Human resources analytics are being embraced by more and more organizations these days. HR analytics can be especially helpful in spotting trends in your company, influencing hiring decisions, and identifying career development (i.e. employee retention) and promotion opportunities.
Writing at TechTarget.com, Margaret Rouse says there’s a need for human resources analytics because companies have enough data to make such analytics effective. But there is a problem: the data often gets spread out in various locations and isn’t gathered under one roof.
As Rouse points out, there are a lot of HR analytics software offerings. Some organizations also create their own data warehouses and incorporate human resources intelligence by using business intelligence applications in conjunction with the data warehouses. She also mentions that “[o]ther companies use data federation technology to aggregate data from disparate sources in a virtual database.”
Tracey Smith, writing at the HR.com blog, has identified five reasons people aren’t using human resources analytics and how to overcome these common objections. Topping the list is a perceived lack of quality data. Smith says we should not let that perceived lack be roadblock to the implementation of HR analytcis because data will rarely — if ever — be perfect.
Also on Smith’s list is lack of support from organizational leadership. “While 30 [percent] of new CHROs are being selected from outside of HR, the fact remains that most HR leaders came from traditional HR (aka non-analytical) backgrounds. It will take specific examples of what can be accomplished with HR analytics to help these leaders see the value,” writes Smith, who is — it should be noted — one of the “Top 50 Global Influencers in HR Analytics” and a common presenter at conferences in the U.S., Canada, and the U.K.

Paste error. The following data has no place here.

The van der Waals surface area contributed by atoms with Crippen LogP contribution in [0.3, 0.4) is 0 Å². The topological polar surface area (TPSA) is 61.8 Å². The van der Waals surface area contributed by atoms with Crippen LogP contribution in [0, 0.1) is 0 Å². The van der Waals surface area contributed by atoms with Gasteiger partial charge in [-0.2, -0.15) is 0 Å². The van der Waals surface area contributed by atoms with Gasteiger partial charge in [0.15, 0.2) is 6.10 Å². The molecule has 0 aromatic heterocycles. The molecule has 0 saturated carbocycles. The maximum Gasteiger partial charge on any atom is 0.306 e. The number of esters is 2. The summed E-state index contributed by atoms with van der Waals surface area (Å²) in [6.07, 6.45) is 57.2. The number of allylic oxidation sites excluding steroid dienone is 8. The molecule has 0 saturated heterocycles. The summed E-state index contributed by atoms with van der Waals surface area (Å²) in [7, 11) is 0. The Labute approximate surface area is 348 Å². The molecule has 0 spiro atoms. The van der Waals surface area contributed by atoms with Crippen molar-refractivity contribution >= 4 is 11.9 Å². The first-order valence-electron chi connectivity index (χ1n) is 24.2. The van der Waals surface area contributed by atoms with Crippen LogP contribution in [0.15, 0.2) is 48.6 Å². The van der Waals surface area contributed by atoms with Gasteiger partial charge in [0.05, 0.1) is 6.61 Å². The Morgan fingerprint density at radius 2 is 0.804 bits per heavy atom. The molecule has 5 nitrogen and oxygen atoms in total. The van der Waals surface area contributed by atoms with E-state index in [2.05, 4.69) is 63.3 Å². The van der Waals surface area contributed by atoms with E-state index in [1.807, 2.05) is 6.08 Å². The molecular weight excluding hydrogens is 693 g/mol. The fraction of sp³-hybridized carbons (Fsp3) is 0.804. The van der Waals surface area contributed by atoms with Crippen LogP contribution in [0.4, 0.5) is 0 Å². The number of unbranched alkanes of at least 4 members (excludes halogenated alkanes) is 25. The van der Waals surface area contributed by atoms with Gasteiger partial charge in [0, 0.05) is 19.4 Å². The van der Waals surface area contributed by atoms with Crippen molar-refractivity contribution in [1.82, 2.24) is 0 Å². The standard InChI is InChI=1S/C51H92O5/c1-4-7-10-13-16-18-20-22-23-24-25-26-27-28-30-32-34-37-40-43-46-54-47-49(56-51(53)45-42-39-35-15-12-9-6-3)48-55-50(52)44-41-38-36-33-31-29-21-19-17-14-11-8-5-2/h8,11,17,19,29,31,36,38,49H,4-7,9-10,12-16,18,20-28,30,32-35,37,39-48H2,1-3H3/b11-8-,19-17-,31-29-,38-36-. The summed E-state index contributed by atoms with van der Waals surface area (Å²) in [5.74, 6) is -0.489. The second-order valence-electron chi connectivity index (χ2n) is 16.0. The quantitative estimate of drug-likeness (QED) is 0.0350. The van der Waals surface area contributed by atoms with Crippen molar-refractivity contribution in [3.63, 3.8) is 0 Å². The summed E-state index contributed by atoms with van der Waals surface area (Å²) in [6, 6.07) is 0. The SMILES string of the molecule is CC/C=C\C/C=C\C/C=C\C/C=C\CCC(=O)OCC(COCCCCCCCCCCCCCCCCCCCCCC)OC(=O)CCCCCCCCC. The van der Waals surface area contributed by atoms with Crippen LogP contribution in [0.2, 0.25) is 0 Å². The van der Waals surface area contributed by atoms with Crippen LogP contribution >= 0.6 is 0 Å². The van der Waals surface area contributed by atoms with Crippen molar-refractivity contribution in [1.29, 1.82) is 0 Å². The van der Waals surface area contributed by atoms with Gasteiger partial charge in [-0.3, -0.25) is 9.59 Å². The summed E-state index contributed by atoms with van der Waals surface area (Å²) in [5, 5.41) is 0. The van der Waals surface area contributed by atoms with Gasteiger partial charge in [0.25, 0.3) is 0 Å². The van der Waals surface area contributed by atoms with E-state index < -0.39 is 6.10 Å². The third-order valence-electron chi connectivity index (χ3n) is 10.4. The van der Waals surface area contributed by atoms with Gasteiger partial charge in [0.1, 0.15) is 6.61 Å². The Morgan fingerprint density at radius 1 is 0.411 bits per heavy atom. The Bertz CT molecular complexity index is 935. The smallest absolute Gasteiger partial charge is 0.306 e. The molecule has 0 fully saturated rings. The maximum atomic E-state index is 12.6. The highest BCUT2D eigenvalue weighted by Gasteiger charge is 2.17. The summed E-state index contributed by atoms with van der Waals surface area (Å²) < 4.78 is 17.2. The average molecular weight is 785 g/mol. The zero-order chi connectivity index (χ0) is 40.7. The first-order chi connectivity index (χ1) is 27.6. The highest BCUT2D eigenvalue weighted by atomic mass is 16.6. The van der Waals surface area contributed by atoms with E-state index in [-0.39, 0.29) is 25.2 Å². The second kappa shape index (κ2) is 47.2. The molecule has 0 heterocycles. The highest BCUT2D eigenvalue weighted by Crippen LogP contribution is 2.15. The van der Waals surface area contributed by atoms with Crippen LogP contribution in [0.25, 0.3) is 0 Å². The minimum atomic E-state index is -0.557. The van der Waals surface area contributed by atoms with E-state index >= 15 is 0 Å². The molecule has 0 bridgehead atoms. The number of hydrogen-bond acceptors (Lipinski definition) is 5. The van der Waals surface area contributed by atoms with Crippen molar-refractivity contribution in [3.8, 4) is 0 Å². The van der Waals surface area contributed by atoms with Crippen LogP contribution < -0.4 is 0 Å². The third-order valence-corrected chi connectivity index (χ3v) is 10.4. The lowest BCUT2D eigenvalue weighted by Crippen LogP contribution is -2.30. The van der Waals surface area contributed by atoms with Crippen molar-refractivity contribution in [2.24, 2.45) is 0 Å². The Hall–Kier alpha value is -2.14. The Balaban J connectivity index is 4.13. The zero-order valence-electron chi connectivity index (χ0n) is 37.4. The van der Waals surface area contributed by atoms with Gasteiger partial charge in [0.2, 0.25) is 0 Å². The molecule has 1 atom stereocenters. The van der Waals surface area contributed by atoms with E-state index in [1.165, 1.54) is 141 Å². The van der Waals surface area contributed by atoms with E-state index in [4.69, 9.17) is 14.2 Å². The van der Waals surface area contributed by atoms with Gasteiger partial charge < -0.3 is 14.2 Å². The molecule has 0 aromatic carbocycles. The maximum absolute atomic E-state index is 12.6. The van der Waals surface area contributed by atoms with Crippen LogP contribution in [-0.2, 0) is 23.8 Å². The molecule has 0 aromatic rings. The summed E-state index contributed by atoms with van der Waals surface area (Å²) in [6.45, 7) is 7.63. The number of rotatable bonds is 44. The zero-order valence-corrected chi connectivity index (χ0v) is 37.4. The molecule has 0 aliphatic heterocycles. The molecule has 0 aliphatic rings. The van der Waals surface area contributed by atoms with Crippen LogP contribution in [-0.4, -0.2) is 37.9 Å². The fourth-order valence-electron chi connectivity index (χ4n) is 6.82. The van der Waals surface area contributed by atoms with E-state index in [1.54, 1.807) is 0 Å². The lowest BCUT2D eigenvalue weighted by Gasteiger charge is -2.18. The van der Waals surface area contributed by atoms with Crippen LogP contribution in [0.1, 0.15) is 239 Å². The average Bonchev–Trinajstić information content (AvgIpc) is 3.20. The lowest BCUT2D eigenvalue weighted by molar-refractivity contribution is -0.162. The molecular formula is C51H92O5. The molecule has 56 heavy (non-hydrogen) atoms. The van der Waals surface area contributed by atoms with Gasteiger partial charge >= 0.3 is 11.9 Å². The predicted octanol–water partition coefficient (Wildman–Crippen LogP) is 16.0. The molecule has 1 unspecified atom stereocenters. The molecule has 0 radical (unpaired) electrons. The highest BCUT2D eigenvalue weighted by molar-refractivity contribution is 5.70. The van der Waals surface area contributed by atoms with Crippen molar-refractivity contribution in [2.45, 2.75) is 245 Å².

Another hurdle to overcome, Smith says, is a lack of skill sets. She says smaller companies might consider hiring consultants to do the analytics work that staff members are not equipped to complete. Larger companies need to identify which employees will be needed and when they will be needed, which can help these companies better use their employees’ time as the organization gets up to speed on HR analytics.
Now that we’ve covered the potential obstacles to leveraging HR analytics, we can turn to a new and equally important question: what are the right steps for implementing HR analytics?
For some advice, we can turn to the article, “Implementing Human Resources Analytics Less Daunting With These Steps,” by Albert McKeon of TechTarget. The first key bit of advice McKeon offers is to take several coordinated steps, including evaluating your current workforce analytics capabilities and unifying all HR analytics strategies.
Maybe that sounds more complicated than it should. (Then again, a lot of conventional human resources veterans would find any talk of analytics complicated.)
“Because human resources departments use varied data models, they often can’t get nuanced views of even the most basic HR data, let alone … gather every bit of data needed for proper analytics,” Helen Poitevin, a Gartner analyst, tells McKEon. “You can do analytics with practically no analytics tools, or you can hire a data scientist. But that’s difficult to do. It’s not scalable and doesn’t work across departments.”
So, how do we make things simpler? Poitevin recommends finding software specific to human resources analytics. She explains that more generic tools associated with business intelligence require defined metrics, and that can be difficult. A consensus needs to be developed among the supervising executives, and it can be cumbersome just agreeing upon the definitions for the metrics.
It can also be difficult to apply the business intelligence data on a broader scale. Specialized human resources analytics software will already have the metrics defined. That eliminates the need for testing and debate on the metrics.
McKeon cites Ron Thomas, CEO of Great Place to Work Gulf, as adding a caveat: regardless of what business intelligence software you use — even if it’s tailored specifically to human resources — you should still consider hiring a statistician to interpret the data.
“You need to build a narrative out of that data. The inability to do so is why a lot of people in the HR space are upset about analytics,” Thomas tells McKeon. “If I was [sic] a chief human resources officer, I’d bring in someone who understands the data, who understands the research and who can dig deep and build a narrative that everyone will understand.”